The Canon EF 70-200mm f/2.8L IS II USM Lens and its just-introduced replacement, the Canon EF 70-200mm f/2.8L IS III USM Lens are ultra-popular sports lenses and I mounted one on the EOS R to photograph a cross country meet with. While this lens is not going to create the focus challenge that, for example, the Canon EF 400mm f/2.8L IS II USM Lens will when compared at the same distance, focusing on a very close and fast-approaching runner at 200mm f/2.8 is quite challenging to an AF system. I thought the EOS R did a great job on this cloudy day that included some light rain earlier in the meet. A high percentage of my images were sharp (when I kept the subject properly framed).
Note that, while the image shared here appears very sharp at this resolution, my 1/1250 shutter speed was not quite fast enough to stop the lateral motion at this distance. Though the image is properly focused, the motion blur degraded image sharpness slightly at full resolution. I was starting a burst capture when the subjects came close to being ideally framed and continued to photograph until they passed by.
Another feature that is often helpful for action photography is the ability to sustain the frame rate for a large number of images. The EOS R's buffer depth, when using a fast memory card, is very good, allowing a relatively long period of action to be captured. While usually not as desirable as a fast frame rate, a large buffer can increase the number of great shots captured in a burst and I can credit the image shared here to that feature.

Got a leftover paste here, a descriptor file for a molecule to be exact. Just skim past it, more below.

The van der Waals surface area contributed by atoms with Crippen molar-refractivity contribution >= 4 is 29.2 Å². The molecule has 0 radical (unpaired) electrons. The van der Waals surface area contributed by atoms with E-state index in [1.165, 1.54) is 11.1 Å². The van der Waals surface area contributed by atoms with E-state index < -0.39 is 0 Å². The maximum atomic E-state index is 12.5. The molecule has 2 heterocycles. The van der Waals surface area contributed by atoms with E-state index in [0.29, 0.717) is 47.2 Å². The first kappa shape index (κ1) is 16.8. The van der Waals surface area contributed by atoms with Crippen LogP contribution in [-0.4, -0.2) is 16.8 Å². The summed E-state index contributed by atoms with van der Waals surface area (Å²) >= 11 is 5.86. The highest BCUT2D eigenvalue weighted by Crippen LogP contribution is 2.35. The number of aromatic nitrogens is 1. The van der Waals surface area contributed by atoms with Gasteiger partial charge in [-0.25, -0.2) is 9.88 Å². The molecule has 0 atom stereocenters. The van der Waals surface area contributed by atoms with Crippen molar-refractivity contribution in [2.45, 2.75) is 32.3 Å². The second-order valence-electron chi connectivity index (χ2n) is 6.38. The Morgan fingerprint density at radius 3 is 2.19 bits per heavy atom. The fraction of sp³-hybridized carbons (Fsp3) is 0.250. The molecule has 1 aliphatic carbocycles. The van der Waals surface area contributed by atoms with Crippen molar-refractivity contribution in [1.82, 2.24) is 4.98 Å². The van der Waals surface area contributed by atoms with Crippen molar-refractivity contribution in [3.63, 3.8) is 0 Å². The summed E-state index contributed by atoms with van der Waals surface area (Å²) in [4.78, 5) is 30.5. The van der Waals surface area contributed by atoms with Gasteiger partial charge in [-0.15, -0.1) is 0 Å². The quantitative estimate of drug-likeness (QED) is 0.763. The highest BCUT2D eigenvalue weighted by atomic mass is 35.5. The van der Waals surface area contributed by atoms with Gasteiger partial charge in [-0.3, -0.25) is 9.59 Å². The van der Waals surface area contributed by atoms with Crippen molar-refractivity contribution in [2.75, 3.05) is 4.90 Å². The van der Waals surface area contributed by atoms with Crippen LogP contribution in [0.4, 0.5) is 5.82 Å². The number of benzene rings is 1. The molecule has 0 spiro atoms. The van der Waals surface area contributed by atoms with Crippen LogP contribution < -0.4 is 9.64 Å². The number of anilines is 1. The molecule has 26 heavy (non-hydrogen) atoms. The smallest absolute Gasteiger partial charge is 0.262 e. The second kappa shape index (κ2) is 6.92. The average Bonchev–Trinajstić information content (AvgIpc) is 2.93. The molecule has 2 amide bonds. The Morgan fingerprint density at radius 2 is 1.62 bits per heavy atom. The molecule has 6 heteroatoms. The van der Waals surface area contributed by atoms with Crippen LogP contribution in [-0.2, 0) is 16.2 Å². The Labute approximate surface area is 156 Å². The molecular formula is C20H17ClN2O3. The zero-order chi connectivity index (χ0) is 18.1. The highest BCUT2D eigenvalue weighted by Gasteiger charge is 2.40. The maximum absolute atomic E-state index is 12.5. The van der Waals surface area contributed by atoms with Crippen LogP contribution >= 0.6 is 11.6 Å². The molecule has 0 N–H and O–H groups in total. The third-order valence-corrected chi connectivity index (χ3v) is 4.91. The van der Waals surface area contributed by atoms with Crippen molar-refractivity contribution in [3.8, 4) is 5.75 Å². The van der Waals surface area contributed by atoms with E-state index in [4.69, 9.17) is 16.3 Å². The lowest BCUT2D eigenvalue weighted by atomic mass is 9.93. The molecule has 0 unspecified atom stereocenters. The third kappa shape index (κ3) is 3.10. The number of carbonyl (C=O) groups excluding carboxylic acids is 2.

For those using the shutter release to time their captures or to time the first capture in a high speed frame rate sequence, a short shutter lag is important. The EOS R checks that box and the fast AF makes timing single shots quite successful.
Overall, the EOS R is lacking a few key features to make it the ideal sports and action camera. It is not that camera, but it can certainly do that job if needed. I don't recommend purchasing an EOS R for dedicated sports and action photography, but the EOS R stands ready to fill in for the occasional action needs it encounters. Of course, if your action is not leaving the established depth of field, the EOS R can do 8 frames per second and that rate is quite fast, making it suitable for such needs.
200mm f/2.8 1/1250s ISO 250
Canon EOS R, Maroon Bells and Brilliant Aspens
I was in Aspen, Colorado for two nights and the primary goal was to capture another set of classic Maroon Bells lake reflection images that included the amazing fall aspen color. After arriving at the hotel late in the evening on the first night, I set the alarm for 2:40 AM and went to bed. Probably no one thinks getting up at 2:40 AM is fun and ... that I was dragging my wife and youngest daughter with me ... raised questions about my sanity. Still, this is one of the most beautiful locations in the country and I calculated that it was going to be worth the sleep deprivation (and potential grief from the family) to get the perfect position along Maroon Lake.
Upon stepping outside, the heavy cloud cover was obvious and occasional light rain followed us. Landscape photographers live for the openings in breaking storm clouds and I stayed with the plan. I was one of the first photographers to arrive at the side of the lake, but I immediately encountered disruption of the plan. The first issue was that a rope now lines the path around the lake, preventing close access to the water. The second issue was that the lake level was extremely low. The restricted access and now-distant, very shallow lake combined to provide a dirt/stone former lake bottom as the image foreground and the lake was now small enough that the reflections were rather unexciting at the proximity available. In addition, the aspen leaves had changed (and many dropped) about a week early this year, courtesy of the drought that also accounted for the drained lake.
I continued to stay with the plan, remaining standing in my spot, alongside a large number of other photographers, from about 3:30 AM until close to 9:00 AM, waiting for a break in the clouds. That never happened and I finally decided that a decent photo was not likely to happen. The hike I promised the girls was looking like a great option and that became the plan.